Gaelic has no words for 'yes' or 'no'.
Coming from English, where we rely on yes and no for a lot of our conversation (especially 'no' if you are around toddlers) this sounds a bit alien.
How can you get by with no 'yes' and 'no'?
Here is a quick look at how it works.
The quick answer is that you answer questions by using the positive statement form for yes and the negative statement form for no.
However there are a few different ways this can look:
There are several different sentence types in Gaelic. Let's look at the two most common: 1. Someone is/was/will be somethinging and 2. someone somethinged or will something.
The first type of sentence is one that has the -ing form of the verb (aka. verbal noun or present participle). For example "I am running" or "She was taking to him" or "We will be going on vacation on Tuesday."
In Gaelic these types of sentences are made like this:
The verb 'to be', subject (noun or pronoun), -ing form of the verb.
Tha mi ag obair. = I am working.
Bha iad ag òl tì. = They were drinking tea.
Bidh sinn a' dannsa. = We will be dancing.
Because the verb 'to be' is the main verb, all questions will be answered with that verb.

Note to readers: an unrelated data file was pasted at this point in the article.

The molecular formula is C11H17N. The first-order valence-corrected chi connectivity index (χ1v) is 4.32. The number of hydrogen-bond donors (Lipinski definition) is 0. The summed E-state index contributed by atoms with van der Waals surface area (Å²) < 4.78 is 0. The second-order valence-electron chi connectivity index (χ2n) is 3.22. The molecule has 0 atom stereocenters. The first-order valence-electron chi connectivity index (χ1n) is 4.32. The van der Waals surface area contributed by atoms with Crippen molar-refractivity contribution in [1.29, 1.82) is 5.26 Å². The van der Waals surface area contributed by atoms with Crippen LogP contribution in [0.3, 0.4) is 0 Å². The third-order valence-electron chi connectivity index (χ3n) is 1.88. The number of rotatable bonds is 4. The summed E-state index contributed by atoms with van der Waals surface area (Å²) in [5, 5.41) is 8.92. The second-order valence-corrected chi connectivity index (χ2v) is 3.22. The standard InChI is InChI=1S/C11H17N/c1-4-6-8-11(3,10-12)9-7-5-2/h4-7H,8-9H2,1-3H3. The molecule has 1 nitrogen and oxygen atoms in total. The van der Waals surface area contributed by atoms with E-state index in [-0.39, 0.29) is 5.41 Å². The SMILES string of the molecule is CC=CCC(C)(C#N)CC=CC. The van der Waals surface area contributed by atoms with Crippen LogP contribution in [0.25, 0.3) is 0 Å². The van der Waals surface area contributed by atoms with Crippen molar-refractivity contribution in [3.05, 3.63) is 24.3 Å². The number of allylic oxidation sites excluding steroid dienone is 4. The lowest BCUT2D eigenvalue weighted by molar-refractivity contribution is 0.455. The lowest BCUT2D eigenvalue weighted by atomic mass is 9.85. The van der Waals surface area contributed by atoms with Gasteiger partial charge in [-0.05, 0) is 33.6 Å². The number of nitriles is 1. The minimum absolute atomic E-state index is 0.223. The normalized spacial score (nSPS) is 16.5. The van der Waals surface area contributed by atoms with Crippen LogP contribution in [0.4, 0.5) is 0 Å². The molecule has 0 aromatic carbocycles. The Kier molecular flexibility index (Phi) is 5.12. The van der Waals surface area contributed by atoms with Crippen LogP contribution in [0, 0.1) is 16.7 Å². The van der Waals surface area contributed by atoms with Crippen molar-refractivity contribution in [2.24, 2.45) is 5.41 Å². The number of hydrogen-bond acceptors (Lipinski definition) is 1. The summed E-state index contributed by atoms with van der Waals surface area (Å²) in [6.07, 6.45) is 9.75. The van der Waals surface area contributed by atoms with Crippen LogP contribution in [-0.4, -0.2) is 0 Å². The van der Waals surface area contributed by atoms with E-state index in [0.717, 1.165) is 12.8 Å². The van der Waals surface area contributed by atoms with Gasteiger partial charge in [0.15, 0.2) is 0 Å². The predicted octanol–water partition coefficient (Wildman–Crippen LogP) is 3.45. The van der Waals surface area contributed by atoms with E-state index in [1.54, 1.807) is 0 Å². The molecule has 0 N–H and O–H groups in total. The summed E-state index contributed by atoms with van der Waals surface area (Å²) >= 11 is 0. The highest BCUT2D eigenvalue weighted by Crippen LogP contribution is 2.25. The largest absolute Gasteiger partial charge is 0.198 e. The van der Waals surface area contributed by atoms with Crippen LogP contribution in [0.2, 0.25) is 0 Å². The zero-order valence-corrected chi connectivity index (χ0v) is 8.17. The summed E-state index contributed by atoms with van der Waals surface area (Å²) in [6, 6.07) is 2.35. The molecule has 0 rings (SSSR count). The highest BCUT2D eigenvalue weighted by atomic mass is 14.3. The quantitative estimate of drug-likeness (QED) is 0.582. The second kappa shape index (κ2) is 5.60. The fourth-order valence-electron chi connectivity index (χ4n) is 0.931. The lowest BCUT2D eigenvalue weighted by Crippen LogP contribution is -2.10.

Here is what it looks like.
A bheil? ---> yes = tha no= chan eil
An robh? ---> yes = bha no= cha robh
Am bi? -----> yes = bidh no= cha bhi
The second type of sentence is one in which there is no verb 'to be'. For example: I walked. They ate. You said....
In this case:
yes= the positive statement form of the verb in the tense the question was asked in.
no= the negative statement form of the verb in the tense the question was asked in.
An do dh'òl thu an tì? (did you drink the tea?) yes = Dh' òl no= Cha do dh' òl.
An cuir thu e air a' bhord? (will you put it on the table?) yes = cuiridh. no = Cha chuir.
As you can see this means that there is a different word for 'yes' and 'no' for every different verb in this type of sentence. The key is to listen to the first part of the sentence to see what verb is being used.
Caroline has been involved with Gaelic for more than 18 years. She has degrees in Celtic Studies and Gaelic Medium Teaching.